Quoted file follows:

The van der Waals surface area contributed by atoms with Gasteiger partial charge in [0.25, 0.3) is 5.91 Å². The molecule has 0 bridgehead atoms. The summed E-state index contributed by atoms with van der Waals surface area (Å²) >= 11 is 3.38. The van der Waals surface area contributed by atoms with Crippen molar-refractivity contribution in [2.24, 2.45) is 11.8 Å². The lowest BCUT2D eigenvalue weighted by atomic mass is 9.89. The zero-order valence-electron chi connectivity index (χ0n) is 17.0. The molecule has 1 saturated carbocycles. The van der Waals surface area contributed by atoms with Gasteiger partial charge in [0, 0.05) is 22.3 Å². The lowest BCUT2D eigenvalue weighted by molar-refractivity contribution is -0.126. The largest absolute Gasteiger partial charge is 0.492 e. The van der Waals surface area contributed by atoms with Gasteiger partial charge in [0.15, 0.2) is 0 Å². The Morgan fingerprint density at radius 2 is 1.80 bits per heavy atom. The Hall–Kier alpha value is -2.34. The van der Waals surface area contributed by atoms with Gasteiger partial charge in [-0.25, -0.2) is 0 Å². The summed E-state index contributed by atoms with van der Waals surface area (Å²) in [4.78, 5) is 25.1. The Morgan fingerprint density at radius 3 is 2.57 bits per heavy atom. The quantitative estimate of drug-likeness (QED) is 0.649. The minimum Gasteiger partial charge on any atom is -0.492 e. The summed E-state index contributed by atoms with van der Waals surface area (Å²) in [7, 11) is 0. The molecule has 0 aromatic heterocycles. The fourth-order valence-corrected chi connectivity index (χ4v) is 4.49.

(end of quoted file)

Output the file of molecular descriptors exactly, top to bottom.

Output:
The van der Waals surface area contributed by atoms with Gasteiger partial charge in [0.25, 0.3) is 5.91 Å². The molecule has 0 bridgehead atoms. The summed E-state index contributed by atoms with van der Waals surface area (Å²) >= 11 is 3.38. The van der Waals surface area contributed by atoms with Crippen molar-refractivity contribution in [2.24, 2.45) is 11.8 Å². The lowest BCUT2D eigenvalue weighted by atomic mass is 9.89. The zero-order valence-electron chi connectivity index (χ0n) is 17.0. The molecule has 1 saturated carbocycles. The van der Waals surface area contributed by atoms with Gasteiger partial charge in [0, 0.05) is 22.3 Å². The lowest BCUT2D eigenvalue weighted by molar-refractivity contribution is -0.126. The largest absolute Gasteiger partial charge is 0.492 e. The van der Waals surface area contributed by atoms with Gasteiger partial charge in [0.15, 0.2) is 0 Å². The Morgan fingerprint density at radius 2 is 1.80 bits per heavy atom. The Hall–Kier alpha value is -2.34. The van der Waals surface area contributed by atoms with Gasteiger partial charge in [-0.25, -0.2) is 0 Å². The summed E-state index contributed by atoms with van der Waals surface area (Å²) in [4.78, 5) is 25.1. The Morgan fingerprint density at radius 3 is 2.57 bits per heavy atom. The quantitative estimate of drug-likeness (QED) is 0.649. The minimum Gasteiger partial charge on any atom is -0.492 e. The summed E-state index contributed by atoms with van der Waals surface area (Å²) in [7, 11) is 0. The molecule has 0 aromatic heterocycles. The fourth-order valence-corrected chi connectivity index (χ4v) is 4.49.